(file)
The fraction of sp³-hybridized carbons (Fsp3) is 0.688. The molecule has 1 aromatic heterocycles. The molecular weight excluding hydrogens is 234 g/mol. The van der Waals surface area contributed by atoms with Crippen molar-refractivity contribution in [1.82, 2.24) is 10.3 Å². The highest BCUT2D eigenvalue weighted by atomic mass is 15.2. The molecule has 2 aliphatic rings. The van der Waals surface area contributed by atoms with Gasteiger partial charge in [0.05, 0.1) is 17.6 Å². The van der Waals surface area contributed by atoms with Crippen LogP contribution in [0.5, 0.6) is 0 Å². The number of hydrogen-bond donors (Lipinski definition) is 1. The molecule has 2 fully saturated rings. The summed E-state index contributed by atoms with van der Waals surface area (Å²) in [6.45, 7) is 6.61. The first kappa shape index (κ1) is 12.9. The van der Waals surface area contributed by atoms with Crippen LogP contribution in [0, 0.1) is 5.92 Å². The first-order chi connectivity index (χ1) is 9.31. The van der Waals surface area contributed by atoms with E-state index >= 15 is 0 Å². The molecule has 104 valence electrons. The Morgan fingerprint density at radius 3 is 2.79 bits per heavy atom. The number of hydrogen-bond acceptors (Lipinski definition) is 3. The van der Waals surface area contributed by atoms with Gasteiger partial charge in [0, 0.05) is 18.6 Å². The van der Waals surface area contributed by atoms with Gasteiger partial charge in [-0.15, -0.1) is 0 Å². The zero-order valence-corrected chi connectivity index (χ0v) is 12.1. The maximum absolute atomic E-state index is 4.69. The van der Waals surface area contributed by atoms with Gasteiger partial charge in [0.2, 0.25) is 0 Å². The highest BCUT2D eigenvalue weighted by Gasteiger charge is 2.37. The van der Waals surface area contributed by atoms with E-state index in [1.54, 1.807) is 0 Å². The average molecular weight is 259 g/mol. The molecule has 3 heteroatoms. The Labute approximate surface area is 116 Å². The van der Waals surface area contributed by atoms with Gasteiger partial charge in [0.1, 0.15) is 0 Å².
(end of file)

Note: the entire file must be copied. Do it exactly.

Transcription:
The fraction of sp³-hybridized carbons (Fsp3) is 0.688. The molecule has 1 aromatic heterocycles. The molecular weight excluding hydrogens is 234 g/mol. The van der Waals surface area contributed by atoms with Crippen molar-refractivity contribution in [1.82, 2.24) is 10.3 Å². The highest BCUT2D eigenvalue weighted by atomic mass is 15.2. The molecule has 2 aliphatic rings. The van der Waals surface area contributed by atoms with Gasteiger partial charge in [0.05, 0.1) is 17.6 Å². The van der Waals surface area contributed by atoms with Crippen LogP contribution in [0.5, 0.6) is 0 Å². The number of hydrogen-bond donors (Lipinski definition) is 1. The molecule has 2 fully saturated rings. The summed E-state index contributed by atoms with van der Waals surface area (Å²) in [6.45, 7) is 6.61. The first kappa shape index (κ1) is 12.9. The van der Waals surface area contributed by atoms with Crippen LogP contribution in [0, 0.1) is 5.92 Å². The first-order chi connectivity index (χ1) is 9.31. The van der Waals surface area contributed by atoms with E-state index >= 15 is 0 Å². The molecule has 104 valence electrons. The Morgan fingerprint density at radius 3 is 2.79 bits per heavy atom. The number of hydrogen-bond acceptors (Lipinski definition) is 3. The van der Waals surface area contributed by atoms with Gasteiger partial charge in [0, 0.05) is 18.6 Å². The van der Waals surface area contributed by atoms with Gasteiger partial charge in [-0.15, -0.1) is 0 Å². The zero-order valence-corrected chi connectivity index (χ0v) is 12.1. The maximum absolute atomic E-state index is 4.69. The van der Waals surface area contributed by atoms with Gasteiger partial charge in [0.2, 0.25) is 0 Å². The highest BCUT2D eigenvalue weighted by Gasteiger charge is 2.37. The van der Waals surface area contributed by atoms with E-state index in [1.54, 1.807) is 0 Å². The average molecular weight is 259 g/mol. The molecule has 3 heteroatoms. The Labute approximate surface area is 116 Å². The van der Waals surface area contributed by atoms with Gasteiger partial charge in [0.1, 0.15) is 0 Å².